A 21-year-old believed to have been brutally bashed to death after a birthday party actually died after falling from a moving car, police say.
Jardin Daniel Whanga-Elliott died in Wellington Hospital in July 2016 after being found by two members of the public lying in the gutter of a street in Naenae, Lower Hutt.
It was initially reported that Whanga-Elliott died after being chased down and beaten by a group of people, but a Coroner's inquest today heard his fatal injuries were from falling out of a car.
Senior Sergeant Scott Dunn read a report to Coroner Chris Devonport, which said three forensic scientists concluded Whanga-Elliott's injuries, including fractures to his skull and brain damage, were consistent with falling from a vehicle.
He said Whanga-Elliott had been at a 21st birthday after-party on the night he was injured, where he was described as intoxicated, obnoxious and argumentative.
Witnesses said he made several attempts to steal other people's cigarettes and alcohol, and was asked to leave multiple times.
Whanga-Elliott was even escorted from the address several times but each time came back, Dunn said.
At one point he was physically removed by the partner of one of his aunties, Talosage Terry David Moreli.
Whanga-Elliott eventually left the party and went to his uncle's home, then returned to the party with a group of people in a car.
"Upon arrival they were met by a large group of people," Dunn said.
Moreli approached the vehicle and attacked the driver and Whanga-Elliott, kicking him in the shin and arm.
He was later charged with two counts of common assault for the attack, but was convicted and discharged. He was not believed to be responsible for Whanga-Elliott's death.
The group in the car fled the scene after the beating.
Witness statements varied after that point, but police believe Whanga-Elliott jumped out of the car, intending to go back to the party and fight.
Factors such as his injuries, damage to his clothing, witness accounts, and CCTV footage support this, Dunn said.
A 15-year-old witness who was in the car at the time and was intoxicated told police he remembered trying to hold onto Whanga-Elliott to stop him from jumping out.
The boy described being "extremely upset" at the time, telling the driver to stop, but remembers being told to "shut up" as the car continued moving, Dunn said.
The driver admitted to police he was intoxicated at the time of the incident.
He said Whanga-Elliott was talking about wanting to go back and fight, but in a later interview with police he said he may not have stopped the car at all, and that Whanga-Elliott might have gotten out of the car while it was still moving.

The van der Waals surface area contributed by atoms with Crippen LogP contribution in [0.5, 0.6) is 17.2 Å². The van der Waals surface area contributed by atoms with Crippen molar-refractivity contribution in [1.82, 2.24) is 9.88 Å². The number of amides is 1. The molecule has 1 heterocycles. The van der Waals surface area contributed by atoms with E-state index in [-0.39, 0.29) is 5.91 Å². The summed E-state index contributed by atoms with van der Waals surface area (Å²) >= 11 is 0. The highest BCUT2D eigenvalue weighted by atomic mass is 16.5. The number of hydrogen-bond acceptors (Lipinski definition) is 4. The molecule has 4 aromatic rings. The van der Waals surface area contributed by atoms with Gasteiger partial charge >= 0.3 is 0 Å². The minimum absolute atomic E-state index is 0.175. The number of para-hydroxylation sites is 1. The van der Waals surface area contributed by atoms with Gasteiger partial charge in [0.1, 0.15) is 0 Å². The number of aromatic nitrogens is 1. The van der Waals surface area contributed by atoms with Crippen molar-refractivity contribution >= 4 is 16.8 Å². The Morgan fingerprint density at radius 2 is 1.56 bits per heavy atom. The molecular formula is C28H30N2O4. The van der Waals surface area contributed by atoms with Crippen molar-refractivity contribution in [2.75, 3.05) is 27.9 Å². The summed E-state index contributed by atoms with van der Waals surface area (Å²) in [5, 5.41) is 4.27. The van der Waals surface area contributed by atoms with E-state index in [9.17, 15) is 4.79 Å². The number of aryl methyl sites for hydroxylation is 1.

Another witness in the car said Whanga-Elliott jumped out of the car and landed on the grass before getting back up and walking back towards the party.
Police have ruled out this account, which is not supported by CCTV footage. The footage does not show Whanga-Elliott walking back towards the party.
Shortly after 3am, another driver and her passenger found Whanga-Elliott lying in the gutter with critical injuries. The passenger told police he was lying with his head and neck at "strange angles".
CCTV footage did show two men running after the car when it first fled the scene, and someone was thought to be carrying a piece of a white picket fence, but the timeframe was not long enough for the men seen chasing the car to reach the scene where the members of the public found Whanga-Elliott lying on the ground.
The piece of fence did not have any of Whanga-Elliott's DNA on it, Dunn said.
When asked at the inquest by Whanga-Elliott's mother if anybody would be charged over him falling from the car, Dunn said it was too late, because charges laid under the Land Transport Act had to be laid within six months of the offending.
Dunn also said there were no evidential breath or blood tests taken, so it could not be proved that the driver was drunk, and they could not prove he knew Whanga-Elliott had fallen out of the car.
Moreli also gave evidence at the inquest, where he described the events of the night.
When answering questions from Whanga-Elliott's mother, Moreli said the death had impacted his life.
"I will be affected by this for the rest of my life, I took a spiral downwards," he said.
"I knew Jardin personally, to the point where at times he has called me uncle.
"He was a bright kid."
Moreli described Whanga-Elliott as a "really humble" person with a "lovely nature".
He said he would "definitely" be friends with him if he was still alive.
The inquest is set to continue for the next two days.